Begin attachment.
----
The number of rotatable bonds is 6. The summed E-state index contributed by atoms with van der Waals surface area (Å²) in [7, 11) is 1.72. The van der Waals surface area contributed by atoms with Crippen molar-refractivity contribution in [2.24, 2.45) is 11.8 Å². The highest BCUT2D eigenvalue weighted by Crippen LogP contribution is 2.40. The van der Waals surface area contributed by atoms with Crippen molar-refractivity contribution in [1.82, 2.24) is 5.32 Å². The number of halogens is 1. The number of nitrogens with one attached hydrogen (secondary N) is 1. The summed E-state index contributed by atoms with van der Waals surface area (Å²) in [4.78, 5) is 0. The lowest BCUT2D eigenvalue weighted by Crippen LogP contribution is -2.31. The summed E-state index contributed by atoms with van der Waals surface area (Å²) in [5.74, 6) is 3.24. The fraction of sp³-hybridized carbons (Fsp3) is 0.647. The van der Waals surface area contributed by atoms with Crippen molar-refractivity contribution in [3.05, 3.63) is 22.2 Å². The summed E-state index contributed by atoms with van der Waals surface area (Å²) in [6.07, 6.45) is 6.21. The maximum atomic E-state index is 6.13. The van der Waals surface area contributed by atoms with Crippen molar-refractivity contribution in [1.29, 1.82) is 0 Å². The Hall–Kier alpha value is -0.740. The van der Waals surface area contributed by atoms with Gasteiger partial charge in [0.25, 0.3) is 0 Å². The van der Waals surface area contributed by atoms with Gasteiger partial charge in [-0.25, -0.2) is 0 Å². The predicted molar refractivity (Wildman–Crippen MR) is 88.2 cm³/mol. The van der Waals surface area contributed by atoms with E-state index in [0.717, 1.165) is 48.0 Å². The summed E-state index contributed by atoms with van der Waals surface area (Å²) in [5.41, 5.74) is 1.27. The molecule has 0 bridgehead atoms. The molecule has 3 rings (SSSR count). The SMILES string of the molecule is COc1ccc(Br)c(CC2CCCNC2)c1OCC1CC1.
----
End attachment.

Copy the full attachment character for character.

The number of rotatable bonds is 6. The summed E-state index contributed by atoms with van der Waals surface area (Å²) in [7, 11) is 1.72. The van der Waals surface area contributed by atoms with Crippen molar-refractivity contribution in [2.24, 2.45) is 11.8 Å². The highest BCUT2D eigenvalue weighted by Crippen LogP contribution is 2.40. The van der Waals surface area contributed by atoms with Crippen molar-refractivity contribution in [1.82, 2.24) is 5.32 Å². The number of halogens is 1. The number of nitrogens with one attached hydrogen (secondary N) is 1. The summed E-state index contributed by atoms with van der Waals surface area (Å²) in [4.78, 5) is 0. The lowest BCUT2D eigenvalue weighted by Crippen LogP contribution is -2.31. The summed E-state index contributed by atoms with van der Waals surface area (Å²) in [5.74, 6) is 3.24. The fraction of sp³-hybridized carbons (Fsp3) is 0.647. The van der Waals surface area contributed by atoms with Crippen molar-refractivity contribution in [3.05, 3.63) is 22.2 Å². The summed E-state index contributed by atoms with van der Waals surface area (Å²) in [6.07, 6.45) is 6.21. The maximum atomic E-state index is 6.13. The van der Waals surface area contributed by atoms with Crippen molar-refractivity contribution in [1.29, 1.82) is 0 Å². The Hall–Kier alpha value is -0.740. The van der Waals surface area contributed by atoms with Gasteiger partial charge in [0.25, 0.3) is 0 Å². The van der Waals surface area contributed by atoms with Gasteiger partial charge in [-0.25, -0.2) is 0 Å². The predicted molar refractivity (Wildman–Crippen MR) is 88.2 cm³/mol. The van der Waals surface area contributed by atoms with E-state index in [0.717, 1.165) is 48.0 Å². The summed E-state index contributed by atoms with van der Waals surface area (Å²) in [5.41, 5.74) is 1.27. The molecule has 0 bridgehead atoms. The molecule has 3 rings (SSSR count). The SMILES string of the molecule is COc1ccc(Br)c(CC2CCCNC2)c1OCC1CC1.